“We’re going to manage the school corporation that we think is the most appropriate and the most efficient way to do that, and if that concerns giving people salary increases or whatever, we’re going to do that to make sure that we maintain folks,” he said.

Corporation Treasurer Terry Richey said the raises would impact those who get paid out of both funds. She, however, said the board recently approved Goodin’s contract, so his salary is set for two years.

“We can give raises out in the education fund because we’re not moving near the money out of our education fund,” she said. “Our education fund will grow, which will allow us to give raises to the certified staff. That’s what we’re trying to get to here.”

Reynolds said it would be great to be able to give raises to teachers and add programming.

“We’ve lost some really good teachers because we haven’t been able to retain them,” she said of eight teachers leaving the corporation in the past two years.

“If we’re able to do additional programs and funding for those programs, that would be huge,” she said. “That would be my dream to have art back at Crothersville. I know so many kids that are passionate about it that want to do it. For us to be able to provide that to them instead of sending them somewhere else … to be able to attract more kids to come here … I think that could be really big for our community.”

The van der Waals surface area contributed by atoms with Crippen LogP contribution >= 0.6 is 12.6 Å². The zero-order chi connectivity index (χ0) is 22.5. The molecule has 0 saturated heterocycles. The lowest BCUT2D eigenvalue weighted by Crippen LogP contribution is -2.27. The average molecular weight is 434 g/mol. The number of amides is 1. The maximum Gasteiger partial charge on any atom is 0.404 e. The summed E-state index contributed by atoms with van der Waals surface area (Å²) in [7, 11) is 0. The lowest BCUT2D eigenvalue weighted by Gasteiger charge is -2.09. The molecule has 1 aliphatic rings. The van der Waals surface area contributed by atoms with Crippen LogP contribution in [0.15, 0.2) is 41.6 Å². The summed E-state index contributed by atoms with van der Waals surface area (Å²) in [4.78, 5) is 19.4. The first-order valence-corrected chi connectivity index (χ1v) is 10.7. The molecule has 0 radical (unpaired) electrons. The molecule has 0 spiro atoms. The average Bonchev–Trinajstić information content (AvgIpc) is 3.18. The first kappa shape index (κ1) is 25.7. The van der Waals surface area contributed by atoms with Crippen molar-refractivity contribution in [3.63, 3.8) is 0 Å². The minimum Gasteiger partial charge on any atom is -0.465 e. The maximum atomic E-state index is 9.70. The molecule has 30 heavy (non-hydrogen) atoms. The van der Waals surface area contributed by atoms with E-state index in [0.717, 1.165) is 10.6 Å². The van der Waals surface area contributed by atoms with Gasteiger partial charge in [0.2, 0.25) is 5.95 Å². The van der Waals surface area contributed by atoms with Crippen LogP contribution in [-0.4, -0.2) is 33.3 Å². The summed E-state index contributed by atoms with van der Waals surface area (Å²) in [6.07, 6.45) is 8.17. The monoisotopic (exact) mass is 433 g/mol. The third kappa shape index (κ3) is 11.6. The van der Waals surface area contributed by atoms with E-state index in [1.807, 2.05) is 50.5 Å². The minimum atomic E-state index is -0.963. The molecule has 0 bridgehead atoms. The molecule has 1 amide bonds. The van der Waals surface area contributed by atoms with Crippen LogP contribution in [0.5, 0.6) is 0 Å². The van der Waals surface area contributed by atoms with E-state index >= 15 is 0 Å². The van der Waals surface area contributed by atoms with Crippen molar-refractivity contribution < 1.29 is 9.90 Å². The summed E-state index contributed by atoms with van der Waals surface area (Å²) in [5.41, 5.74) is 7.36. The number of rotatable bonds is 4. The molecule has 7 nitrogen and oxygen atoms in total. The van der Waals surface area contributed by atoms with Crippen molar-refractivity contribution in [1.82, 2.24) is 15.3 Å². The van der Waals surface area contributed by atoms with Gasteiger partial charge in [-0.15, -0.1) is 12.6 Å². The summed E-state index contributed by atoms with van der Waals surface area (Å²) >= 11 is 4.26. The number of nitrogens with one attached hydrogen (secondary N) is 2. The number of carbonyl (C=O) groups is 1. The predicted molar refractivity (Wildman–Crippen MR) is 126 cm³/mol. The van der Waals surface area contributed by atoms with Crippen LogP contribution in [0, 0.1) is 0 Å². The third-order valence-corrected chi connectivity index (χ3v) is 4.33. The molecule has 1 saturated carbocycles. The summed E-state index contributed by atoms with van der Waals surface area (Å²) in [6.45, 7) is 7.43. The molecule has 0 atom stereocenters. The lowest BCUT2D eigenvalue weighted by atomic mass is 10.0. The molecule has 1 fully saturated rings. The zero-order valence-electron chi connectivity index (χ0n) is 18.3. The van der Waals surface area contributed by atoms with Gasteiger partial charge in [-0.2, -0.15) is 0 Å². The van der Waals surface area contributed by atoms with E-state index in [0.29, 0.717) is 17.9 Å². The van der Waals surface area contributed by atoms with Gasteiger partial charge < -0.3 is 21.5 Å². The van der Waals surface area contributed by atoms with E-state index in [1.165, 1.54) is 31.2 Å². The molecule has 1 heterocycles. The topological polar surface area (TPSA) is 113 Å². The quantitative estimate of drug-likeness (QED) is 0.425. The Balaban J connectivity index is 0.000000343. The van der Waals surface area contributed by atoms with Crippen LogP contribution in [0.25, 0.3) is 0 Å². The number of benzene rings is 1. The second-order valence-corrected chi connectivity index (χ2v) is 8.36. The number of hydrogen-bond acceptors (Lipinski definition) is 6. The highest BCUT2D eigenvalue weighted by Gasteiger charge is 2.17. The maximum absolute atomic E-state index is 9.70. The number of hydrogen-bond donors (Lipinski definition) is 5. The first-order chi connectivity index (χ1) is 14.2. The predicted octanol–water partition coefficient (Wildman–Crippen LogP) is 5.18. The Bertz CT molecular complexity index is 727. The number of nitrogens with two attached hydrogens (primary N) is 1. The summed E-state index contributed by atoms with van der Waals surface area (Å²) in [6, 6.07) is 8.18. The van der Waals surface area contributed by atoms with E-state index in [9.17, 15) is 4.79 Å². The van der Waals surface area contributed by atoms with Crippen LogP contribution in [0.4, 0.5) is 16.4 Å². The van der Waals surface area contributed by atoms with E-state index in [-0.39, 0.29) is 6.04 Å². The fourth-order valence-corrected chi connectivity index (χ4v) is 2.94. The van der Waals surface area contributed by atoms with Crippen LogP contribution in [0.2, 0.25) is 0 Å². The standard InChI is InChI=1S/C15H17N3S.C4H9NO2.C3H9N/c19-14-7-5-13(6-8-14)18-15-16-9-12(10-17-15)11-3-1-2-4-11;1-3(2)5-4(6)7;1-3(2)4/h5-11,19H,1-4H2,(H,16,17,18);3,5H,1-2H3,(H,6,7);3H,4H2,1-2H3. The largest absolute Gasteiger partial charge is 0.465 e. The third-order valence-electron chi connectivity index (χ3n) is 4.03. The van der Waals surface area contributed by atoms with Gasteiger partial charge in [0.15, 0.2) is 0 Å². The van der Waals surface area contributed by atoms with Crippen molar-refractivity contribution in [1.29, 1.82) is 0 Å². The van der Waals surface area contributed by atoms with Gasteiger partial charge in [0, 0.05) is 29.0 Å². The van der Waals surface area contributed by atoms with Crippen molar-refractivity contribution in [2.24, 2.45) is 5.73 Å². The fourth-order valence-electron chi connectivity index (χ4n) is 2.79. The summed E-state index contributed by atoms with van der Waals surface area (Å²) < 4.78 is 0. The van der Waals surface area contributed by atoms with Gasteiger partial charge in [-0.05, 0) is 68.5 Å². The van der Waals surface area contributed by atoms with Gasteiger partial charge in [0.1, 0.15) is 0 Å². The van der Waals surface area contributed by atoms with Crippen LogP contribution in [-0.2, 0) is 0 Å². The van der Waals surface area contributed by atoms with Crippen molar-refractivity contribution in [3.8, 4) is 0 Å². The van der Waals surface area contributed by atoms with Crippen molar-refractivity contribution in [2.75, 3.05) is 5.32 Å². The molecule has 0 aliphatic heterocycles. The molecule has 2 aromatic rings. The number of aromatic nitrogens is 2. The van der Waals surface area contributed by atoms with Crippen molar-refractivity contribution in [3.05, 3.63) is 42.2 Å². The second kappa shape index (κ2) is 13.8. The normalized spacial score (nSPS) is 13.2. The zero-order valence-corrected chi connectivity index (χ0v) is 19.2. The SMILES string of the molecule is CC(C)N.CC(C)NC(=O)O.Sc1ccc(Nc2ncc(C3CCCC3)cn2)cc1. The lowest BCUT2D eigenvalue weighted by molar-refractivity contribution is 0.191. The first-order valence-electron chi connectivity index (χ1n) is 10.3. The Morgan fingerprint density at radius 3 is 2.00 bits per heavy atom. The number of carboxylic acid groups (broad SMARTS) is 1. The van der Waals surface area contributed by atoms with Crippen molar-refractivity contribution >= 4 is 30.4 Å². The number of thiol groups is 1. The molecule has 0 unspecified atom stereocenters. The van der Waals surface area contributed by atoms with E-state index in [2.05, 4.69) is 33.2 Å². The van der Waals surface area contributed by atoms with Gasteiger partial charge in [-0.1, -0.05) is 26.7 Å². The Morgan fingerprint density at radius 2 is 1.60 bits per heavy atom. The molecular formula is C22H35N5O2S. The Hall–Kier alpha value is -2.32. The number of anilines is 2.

Both Reynolds and Luedeman said people have asked them how the money generated from the referendum would be used. Goodin said the public has had opportunities to attend board meetings to get their questions answered, but just a few people showed up.

Goodin and Richey both said people are welcome to stop by the central administration building to get any questions answered.

“I’ll talk to anybody any time, and I know (Goodin) will, too, to try to help explain it,” Richey said.

Goodin suggested continuing to put a referendum resolution discussion on the agenda for upcoming monthly board meetings.

“I know that you’re always available at your office, but sometimes, I think the community feels good as a group,” Reynolds said. “If they are able to really fully understand how it’s going to be utilized, why it’s going to be utilized and what it can do for our school ultimately, I think that would be a big help in that direction.”